While most of the historical record of the Bishop of Terni, Narnia and Amelia was destroyed in the flames of book-burning impulses throughout the tumultuous demise of the Roman Empire, tradition states that St. Valentine was under house arrest ordered by Judge Asterius.  During his impassioned conversations with the judge, the humble bishop reportedly laid his hands on the eyes of the judge’s blind daughter and miraculously restored her sight as proof of the power of Jesus.  This miracle reportedly led to the conversion of the 44 members of the judge’s household to Christianity and the emancipation of Christian prisoners in the region.  Emboldened by the conversion and – more importantly – the judge’s decision to smash all of his idols deemed a pagan affront to Christianity, the Bishop went on to Rome where he conducted Christian marriages in violation of Roman law.  His actions were deemed treasonous by Claudius II and, after a failed attempt to convert the emperor, he was sentenced to death and executed.  Claudius II wanted people to have faith in him and, failing that, he wanted to kill his opponents.  St. Valentine wanted people to have faith in his belief.  A few decades after his death, his prevailing view justified the killing of those who didn’t believe.  In short, St. Valentine, Claudius II, and Constantine were co-conspirators in one of the most ruthless genocides of all time – all pivoting around the perversion of a very simple principle: love!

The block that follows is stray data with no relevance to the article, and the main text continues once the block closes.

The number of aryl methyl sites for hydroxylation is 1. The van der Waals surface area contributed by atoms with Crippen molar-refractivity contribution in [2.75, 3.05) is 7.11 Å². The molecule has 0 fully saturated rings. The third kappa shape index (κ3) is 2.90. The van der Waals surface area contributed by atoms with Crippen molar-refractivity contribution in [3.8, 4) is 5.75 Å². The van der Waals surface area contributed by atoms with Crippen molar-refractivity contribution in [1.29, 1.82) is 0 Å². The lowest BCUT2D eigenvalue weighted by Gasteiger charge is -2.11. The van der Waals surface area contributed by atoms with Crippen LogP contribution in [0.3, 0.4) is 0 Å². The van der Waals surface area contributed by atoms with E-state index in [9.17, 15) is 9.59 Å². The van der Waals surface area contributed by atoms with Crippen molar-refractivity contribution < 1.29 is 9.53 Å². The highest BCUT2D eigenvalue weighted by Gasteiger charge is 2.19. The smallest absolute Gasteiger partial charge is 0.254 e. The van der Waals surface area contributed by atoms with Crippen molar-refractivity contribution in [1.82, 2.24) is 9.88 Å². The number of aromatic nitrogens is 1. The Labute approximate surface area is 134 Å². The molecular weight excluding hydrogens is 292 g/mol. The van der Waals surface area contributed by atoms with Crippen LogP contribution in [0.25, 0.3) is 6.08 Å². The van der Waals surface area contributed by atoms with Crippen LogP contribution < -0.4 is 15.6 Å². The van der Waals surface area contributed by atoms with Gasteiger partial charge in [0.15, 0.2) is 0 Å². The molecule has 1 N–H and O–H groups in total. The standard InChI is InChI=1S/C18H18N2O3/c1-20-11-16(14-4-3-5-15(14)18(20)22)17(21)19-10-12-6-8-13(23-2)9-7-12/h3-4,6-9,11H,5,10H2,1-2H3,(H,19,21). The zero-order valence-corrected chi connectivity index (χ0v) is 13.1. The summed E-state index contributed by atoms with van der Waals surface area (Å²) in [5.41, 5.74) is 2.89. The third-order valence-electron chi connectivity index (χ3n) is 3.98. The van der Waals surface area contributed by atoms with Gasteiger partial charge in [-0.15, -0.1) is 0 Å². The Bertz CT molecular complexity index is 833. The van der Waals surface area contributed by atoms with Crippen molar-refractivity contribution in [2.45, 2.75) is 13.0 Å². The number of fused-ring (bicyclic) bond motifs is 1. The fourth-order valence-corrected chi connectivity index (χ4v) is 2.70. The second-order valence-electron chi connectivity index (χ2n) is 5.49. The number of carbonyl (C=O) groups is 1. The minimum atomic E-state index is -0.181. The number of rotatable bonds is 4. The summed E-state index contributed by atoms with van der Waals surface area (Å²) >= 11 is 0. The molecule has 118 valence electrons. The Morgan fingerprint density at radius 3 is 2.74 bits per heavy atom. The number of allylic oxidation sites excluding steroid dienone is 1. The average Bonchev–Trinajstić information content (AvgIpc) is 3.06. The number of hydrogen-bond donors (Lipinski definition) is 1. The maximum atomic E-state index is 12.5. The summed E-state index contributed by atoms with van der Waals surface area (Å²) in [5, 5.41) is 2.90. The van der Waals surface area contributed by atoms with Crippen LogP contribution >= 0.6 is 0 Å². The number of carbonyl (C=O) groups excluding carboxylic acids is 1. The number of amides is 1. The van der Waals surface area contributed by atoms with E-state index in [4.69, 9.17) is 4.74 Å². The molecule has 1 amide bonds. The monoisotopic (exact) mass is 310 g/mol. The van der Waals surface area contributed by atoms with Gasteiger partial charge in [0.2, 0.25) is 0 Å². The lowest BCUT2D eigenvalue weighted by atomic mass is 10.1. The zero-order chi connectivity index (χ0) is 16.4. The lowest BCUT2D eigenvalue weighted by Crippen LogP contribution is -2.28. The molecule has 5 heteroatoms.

Anyone astutely watching politics in the U.S. right now can see the theater at the end of an empire.  We’re bombarded with the subterfuge and lies of a former First Lady and Secretary of State who, together with the House and Senate Intelligence Committees, know that they’re all co-conspirators on actions in North Africa and other parts of the world which were corrupt and antithetical to principles of transparent democracy; the brash xenophobia of a bloated icon of the worst of horded capital; the pandering proselytizing populists; and all other manner of superficiality and rather than allow this theater to indict our sense of callous neglect for the Unity of all peoples across the world, we turn to chocolates, greeting cards and faux tokens of “love” while we do nothing to evidence that love.